Shook makes Eagles a cut above the rest Centennial tennis uses all resources

April 26, 1993|By Michael Richman | Michael Richman,Contributing Writer

It's doubtful that without coach Bill Shook's foresight, Centennial's tennis program would be as prolific.

The Eagles' head man for nine seasons, Shook maintains a no-cut policy, meaning he retains everyone who wants a spot on the team. The less experienced players -- who would otherwise have been turned away -- are prepared to someday compete for Centennial.

The strategy has been integral to the team's dynasty -- the Eagles are winners of three straight Howard County titles, six in Shook's reign and 11 since 1977.

"I could go all out and cut everyone who's not going to contribute to the team this year, but that would hurt us in future years," said Shook, who kept 50 players on the 1993 roster, 27 boys and 23 girls. "More students will benefit from a continuously strong program rather than putting all my eggs in one basket.

"I'm not thinking about this year's team. I'm thinking about the school's program. It's a year-to-year-to-year thing."

And year after year, the Eagles are the team to beat. After winning titles in 1977, 1978, 1980, 1981 and 1982, Shook became coach in 1985. Centennial resumed its winning ways with crowns in 1986, 1987, 1988, 1990, 1991 and 1992. In addition, the Eagles have won 31 consecutive county matches; Oakland Mills last to beat them early in the 1991 season.

Regional and state team playoffs don't exist because Maryland counties run the sport in different seasons.

Centennial's success has given it a mystique in opponents' minds.

"Yes, yes," Mount Hebron coach Cliff Bernstein said. "It's kind of known as the premier high school program in Howard County."

Junior Becky Knouse, who plays at No. 1 singles, said: "Since we've been county champions virtually every year, when [opponents] come into matches against us, they have to be really psyched because they really want to beat us. We're the target they want to beat the most."

At one time, Shook's no-cut system was unorthodox. However, Bernstein adopted the routine this season.

"I see both sides of it, the pros and cons," Bernstein said. "The pros are you get to cultivate and nurture talent for coming years. You get to do some team building and prepare for the mental aspect of match competition by putting players in simulated situations."

Shook's plan to develop from the bottom has been helped by the team's rich talent. Every year, he said, the graduating class sends at least one boy or girl to play college tennis. He noted that five boys and three girls under his tutelage have played at the Division I level. Dan Oppenheim, a two-time county singles champ, earned a Division I scholarship to Swarthmore College.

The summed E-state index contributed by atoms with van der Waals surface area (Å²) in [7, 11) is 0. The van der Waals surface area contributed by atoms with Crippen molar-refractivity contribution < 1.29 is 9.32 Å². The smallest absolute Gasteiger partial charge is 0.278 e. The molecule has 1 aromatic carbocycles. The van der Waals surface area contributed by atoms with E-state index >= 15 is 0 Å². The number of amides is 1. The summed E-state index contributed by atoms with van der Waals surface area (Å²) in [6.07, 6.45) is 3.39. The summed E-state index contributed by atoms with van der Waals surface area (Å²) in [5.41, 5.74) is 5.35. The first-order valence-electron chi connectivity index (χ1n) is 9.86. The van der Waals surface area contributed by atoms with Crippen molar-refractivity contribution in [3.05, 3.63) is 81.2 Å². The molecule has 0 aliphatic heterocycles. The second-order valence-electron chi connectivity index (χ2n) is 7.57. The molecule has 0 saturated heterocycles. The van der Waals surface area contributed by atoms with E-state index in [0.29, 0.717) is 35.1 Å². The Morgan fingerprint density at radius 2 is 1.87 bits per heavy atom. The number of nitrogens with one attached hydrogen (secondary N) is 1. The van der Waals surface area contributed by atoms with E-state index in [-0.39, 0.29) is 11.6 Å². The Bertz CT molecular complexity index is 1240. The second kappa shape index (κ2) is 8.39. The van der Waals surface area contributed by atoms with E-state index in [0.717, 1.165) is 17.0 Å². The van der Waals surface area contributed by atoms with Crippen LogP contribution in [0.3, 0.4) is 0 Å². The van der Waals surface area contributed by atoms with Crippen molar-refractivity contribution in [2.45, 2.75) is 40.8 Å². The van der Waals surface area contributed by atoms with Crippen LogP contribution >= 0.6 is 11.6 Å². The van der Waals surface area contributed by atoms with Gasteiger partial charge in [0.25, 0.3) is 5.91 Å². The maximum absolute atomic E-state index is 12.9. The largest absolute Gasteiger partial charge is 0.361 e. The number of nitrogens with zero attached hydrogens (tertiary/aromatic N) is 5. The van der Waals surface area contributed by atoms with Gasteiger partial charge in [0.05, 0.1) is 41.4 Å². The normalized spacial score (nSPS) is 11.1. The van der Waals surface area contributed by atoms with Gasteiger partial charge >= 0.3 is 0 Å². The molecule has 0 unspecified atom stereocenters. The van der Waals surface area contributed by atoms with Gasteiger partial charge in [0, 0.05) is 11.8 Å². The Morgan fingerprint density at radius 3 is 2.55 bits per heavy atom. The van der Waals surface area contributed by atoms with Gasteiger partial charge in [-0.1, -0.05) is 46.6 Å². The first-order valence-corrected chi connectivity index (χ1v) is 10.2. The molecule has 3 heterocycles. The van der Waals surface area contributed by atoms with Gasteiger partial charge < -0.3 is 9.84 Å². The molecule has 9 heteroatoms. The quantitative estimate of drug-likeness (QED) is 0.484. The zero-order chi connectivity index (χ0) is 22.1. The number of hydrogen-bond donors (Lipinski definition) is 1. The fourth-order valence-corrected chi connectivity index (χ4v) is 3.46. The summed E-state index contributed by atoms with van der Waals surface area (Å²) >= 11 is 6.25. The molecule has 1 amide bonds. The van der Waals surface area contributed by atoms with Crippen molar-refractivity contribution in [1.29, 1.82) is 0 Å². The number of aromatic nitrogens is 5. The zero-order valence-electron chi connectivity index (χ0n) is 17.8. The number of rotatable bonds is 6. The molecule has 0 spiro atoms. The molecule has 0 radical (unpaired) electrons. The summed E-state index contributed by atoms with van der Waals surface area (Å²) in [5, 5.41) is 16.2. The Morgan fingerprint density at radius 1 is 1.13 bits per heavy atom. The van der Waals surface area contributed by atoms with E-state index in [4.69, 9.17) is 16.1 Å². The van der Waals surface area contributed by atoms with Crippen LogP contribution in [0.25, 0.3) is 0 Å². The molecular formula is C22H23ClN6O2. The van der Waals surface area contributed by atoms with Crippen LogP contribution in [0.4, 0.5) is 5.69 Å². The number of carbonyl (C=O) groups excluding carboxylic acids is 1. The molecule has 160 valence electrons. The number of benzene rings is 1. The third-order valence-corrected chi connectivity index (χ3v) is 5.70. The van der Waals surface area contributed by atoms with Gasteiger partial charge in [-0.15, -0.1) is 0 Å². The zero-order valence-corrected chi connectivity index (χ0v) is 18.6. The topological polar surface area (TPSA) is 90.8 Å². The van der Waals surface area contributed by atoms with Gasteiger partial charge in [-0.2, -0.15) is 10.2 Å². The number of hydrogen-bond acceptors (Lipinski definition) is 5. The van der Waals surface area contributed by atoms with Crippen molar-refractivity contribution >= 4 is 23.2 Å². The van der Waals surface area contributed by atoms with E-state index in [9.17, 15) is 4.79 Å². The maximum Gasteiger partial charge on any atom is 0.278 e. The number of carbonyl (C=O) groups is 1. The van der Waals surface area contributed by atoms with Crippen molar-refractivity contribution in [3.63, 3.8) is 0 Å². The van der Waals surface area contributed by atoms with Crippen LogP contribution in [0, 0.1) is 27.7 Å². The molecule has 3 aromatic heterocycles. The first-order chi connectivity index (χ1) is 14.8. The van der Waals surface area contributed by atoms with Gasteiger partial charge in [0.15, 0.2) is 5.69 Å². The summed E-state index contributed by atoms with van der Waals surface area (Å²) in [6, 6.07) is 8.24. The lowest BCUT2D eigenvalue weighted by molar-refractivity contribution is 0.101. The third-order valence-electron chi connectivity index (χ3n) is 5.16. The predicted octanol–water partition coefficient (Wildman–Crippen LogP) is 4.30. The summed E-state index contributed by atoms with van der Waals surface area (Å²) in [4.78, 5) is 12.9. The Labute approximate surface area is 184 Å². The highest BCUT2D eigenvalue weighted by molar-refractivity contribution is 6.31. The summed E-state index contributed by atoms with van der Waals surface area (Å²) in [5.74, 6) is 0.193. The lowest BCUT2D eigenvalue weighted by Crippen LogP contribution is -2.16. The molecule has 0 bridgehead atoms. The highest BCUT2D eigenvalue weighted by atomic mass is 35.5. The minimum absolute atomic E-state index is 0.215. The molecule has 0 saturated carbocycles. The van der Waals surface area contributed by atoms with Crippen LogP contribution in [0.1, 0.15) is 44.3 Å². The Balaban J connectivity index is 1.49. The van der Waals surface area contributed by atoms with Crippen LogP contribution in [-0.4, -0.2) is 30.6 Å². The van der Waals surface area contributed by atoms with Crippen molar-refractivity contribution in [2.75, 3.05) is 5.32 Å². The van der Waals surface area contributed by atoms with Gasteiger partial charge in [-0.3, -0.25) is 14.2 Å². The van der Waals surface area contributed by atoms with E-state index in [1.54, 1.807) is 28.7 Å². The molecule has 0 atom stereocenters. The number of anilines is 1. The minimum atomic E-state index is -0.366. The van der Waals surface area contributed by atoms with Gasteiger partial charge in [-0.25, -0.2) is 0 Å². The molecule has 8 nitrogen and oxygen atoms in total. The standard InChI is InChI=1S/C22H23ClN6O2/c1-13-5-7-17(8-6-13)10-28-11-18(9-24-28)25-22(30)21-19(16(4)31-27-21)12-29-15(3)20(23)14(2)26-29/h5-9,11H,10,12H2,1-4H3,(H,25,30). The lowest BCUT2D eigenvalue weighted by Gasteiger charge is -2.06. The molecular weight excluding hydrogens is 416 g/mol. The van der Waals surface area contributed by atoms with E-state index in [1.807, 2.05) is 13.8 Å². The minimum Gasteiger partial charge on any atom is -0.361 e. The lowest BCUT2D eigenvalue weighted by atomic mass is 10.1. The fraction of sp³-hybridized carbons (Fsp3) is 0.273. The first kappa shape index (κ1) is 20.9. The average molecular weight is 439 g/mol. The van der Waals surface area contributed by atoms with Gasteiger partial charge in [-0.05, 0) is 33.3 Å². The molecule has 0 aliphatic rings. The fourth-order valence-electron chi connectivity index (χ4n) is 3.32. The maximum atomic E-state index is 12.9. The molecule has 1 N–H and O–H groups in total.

Talent-wise, this season is no different. In Knouse and her sister Stephanie, a No. 2-seeded sophomore, and No. 1 boys seed Brian Ruppert, a freshman, Centennial sports three players with Division I potential. Becky Knouse and Melissa Esposito, who's no longer on the team, reached state semifinals in doubles the last two years.

The Eagles are 6-0 and Ruppert, the Knouse sisters, senior Dave Allocco (No. 3), and juniors Quang Hoang (No. 4), Brett Bunch (No. 5) and Chong Choe (No. 7) are all undefeated. (There are seven seeds in boys and girls.)

Sixth seeds Brian Higgins and Julia Dougherty, and Susan Green (No. 3), Michelle Brown (No. 4) and Jeannie Lee (No. 7) are 5-1. Khan Pathan (No. 2 boys) and Shelley Gerhard (No. 5) are 4-2.

Doubles constitute five of an outing's nine matches so Shook places major emphasis on doubles in practice. He stresses consistency in all phases of the game: backhands, forehands, serving, and in the case of doubles, volleying. Players may complete 200 volleys -- 100 backhand and 100 forehand -- during a given sequence.

"When I see a doubles win I take pride," Shook said. "But if we lose a doubles match, to me that's a lot more personal because I'm hopefully spending and emphasizing more time in doubles. I'd feel I need to work a little harder with those kids."

Shook is dedicated to teaching proper fundamentals, but he also works off the court to instill enthusiasm. The coach orders team jackets, has created "Eagle Net News," a memo board, and has a scoreboard for home matches.

It's similar to his all-around commitment as coach for Centennial volleyball, winners of three of the past four Class 3A state titles and 41 consecutive matches.

"I want the fans to know that these kids are special," Shook said. "I do little extra things that give us an edge. Some people might think it's intimidating to have all this extra stuff . . . these kids are earning the extra attention I'm putting forth for them."

All of the extras "add a little bit of flair and personality to the team," Stephanie Knouse said. "It shows people we care about our team and how much time we devote."

Becky Knouse indicated that, despite all the paraphernalia and constant success, the Eagles handle themselves with proper decorum.

"We try to show people that even though we have a good team, we don't want to be cocky," she said. "We don't want people to think that we think we're better than everybody else."

No one knows how long Centennial's domination will last. But with only one senior -- Allocco -- among this year's seeds, there's no reason to believe the dynasty is near an end.

Bernstein, though, made a bold prediction. His Vikings played Centennial tough in a 6-3 loss April 19. The next time they meet, at Mount Hebron May 5, the Vikings will prevail, he insisted.

"We'll beat them when they come to our school," said Bernstein, who based his confidence on getting to pick the matchups as the home team. "Beating Centennial would be a great thrill for the kids."

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